The 50 Most Exciting Artists in Europe Today: Part Two

See who made Part Two of our list.

Jon Rafman and Daniel Lopatin, production still from Sticky Drama (2015). Photo: Tim Bowditch
Jon Rafman and Daniel Lopatin, production still from Sticky Drama (2015).
Photo: Tim Bowditch
Eddie Peake from The Forever Loop Photo: courtesy The Barbican

Eddie Peake, work from The Forever Loop.
Photo: Courtesy Barbican.

It has been an exciting year for contemporary art, with a young generation of artists pushing the boundaries both in terms of materials and subject matters. But with so much going on it’s easy to miss out. In an effort to capture the moment, we at artnet News have put together a directory of the most exciting artists showing, living, and working in Europe at the moment. Here’s Part Two of our list, continuing yesterday’s Part One.

Jeanette Mundt Untitled (2014) Photo: courtesy Société Berlin

Jeanette Mundt Untitled (2014).
Photo: Courtesy Société Berlin.

26. Jeanette Mundt
Mundt’s abstract paintings with figurative elements are alive with color and texture. Through images found online, Mundt’s subjects range from landscapes to portraits.

She has exhibited at Bordeaux’ Musée d’Art Contemporain, in France, and has had solo shows at The Tunnel Room at John Connelly Presents and Clifton Benevento, both in New York.

Ahmet Ögüt, <i> Barricade </i> (2015).<br> Photo: via ahmetogut.com

Ahmet Ögüt, Barricade (2015).
Photo: via ahmetogut.com

27. Ahmet Ögüt
Ahmet Ögüt is a socially-engaged conceptual artist that has exhibited globally, representing his native Turkey as part of a group show at the 53rd Venice Biennale in 2009.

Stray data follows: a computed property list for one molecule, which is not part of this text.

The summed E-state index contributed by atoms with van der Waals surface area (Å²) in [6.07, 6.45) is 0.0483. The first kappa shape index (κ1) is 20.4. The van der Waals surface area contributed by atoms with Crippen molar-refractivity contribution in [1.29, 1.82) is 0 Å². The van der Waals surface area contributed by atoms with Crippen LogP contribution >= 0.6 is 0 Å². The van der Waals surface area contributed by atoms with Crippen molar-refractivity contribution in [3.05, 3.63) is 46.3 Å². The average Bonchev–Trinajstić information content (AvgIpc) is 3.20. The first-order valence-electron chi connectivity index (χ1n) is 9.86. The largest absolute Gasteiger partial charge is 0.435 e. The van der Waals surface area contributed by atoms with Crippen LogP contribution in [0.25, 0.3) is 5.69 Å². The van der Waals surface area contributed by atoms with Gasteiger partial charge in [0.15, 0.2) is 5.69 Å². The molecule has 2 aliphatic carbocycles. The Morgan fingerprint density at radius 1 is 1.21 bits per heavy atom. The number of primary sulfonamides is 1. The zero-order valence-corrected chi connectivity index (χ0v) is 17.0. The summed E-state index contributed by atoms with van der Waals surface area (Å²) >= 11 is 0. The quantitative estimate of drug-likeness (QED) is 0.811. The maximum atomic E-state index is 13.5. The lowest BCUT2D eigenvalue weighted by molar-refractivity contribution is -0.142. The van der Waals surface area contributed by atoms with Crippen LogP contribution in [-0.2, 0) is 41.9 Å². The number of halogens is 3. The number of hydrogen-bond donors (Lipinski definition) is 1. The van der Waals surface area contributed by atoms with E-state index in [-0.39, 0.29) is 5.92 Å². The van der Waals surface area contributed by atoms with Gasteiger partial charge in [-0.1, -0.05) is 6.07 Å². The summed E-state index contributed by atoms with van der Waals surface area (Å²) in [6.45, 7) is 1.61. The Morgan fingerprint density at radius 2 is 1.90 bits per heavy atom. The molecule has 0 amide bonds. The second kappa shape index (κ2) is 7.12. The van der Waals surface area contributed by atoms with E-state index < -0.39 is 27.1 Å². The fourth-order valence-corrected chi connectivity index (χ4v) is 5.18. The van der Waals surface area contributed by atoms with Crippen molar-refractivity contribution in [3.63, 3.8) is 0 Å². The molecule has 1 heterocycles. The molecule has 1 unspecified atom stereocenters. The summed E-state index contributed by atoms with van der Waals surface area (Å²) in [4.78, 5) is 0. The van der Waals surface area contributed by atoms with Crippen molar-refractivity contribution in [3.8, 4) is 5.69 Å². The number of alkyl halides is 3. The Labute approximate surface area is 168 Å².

His performance at London’s Chisenhale Gallery, Happy Together: Collaborators Collaborating, which took place in April this year, saw him gather a group of ten including a firefighter and an auctioneer.

 

courtesy Laura Bartlett Gallery, London, 2015

Alex Olson, Screen (2015). 
Photo: Courtesy Laura Bartlett Gallery.

28. Alex Olson
Olson’s paintings might seem abstract, but she resists the label. “The way I approach painting is almost the opposite in that nothing is an abstraction of something else: it literally is what it is,” she has said.

This year, she participated in a host of important exhibitions, including LACMA in Los Angeles, Shane Campbell in Chicago, and Laura Bartlett Gallery in London, which also showcased her work at Frieze London 2015.

Eddie Peake with the performers of The Forever Loop at London’s Barbican.Photo: Rebecca Reid via The Evening Standard

Eddie Peake with the performers of The Forever Loop at London’s Barbican.
Photo: Rebecca Reid via The Evening Standard.

29. Eddie Peake
Eddie Peake is fast becoming a darling of the British art world with his recently opened installation The Forever Loop at the Barbican and cross-disciplinary projects like his music video for Gwylim Gold.

His fresh take on sexuality and human interactions and his love of the bright and brash is attracting much deserved attention.

Hannah Perry Volkan Aslan and Anne de Vries Courtesy The Moving Museum. Copyright CHROMA

Hannah Perry, Volkan Aslan, and Anne de Vries.
Photo: Courtesy The Moving Museum. Copyright CHROMA.

30. Hannah Perry
Hannah Perry’s recent solo show at Seventeen Gallery in London’s East End was an impressive mix of film, interventions, and sculptural works.

She has shown her work with Lucky PDF at Frieze London 2011 and at the Zabludowicz Collection.

Heather Phillipson, immediately and for a short time balloons weapons too-tight clothing worries of all kinds (2014) Courtesy the artist and Rowing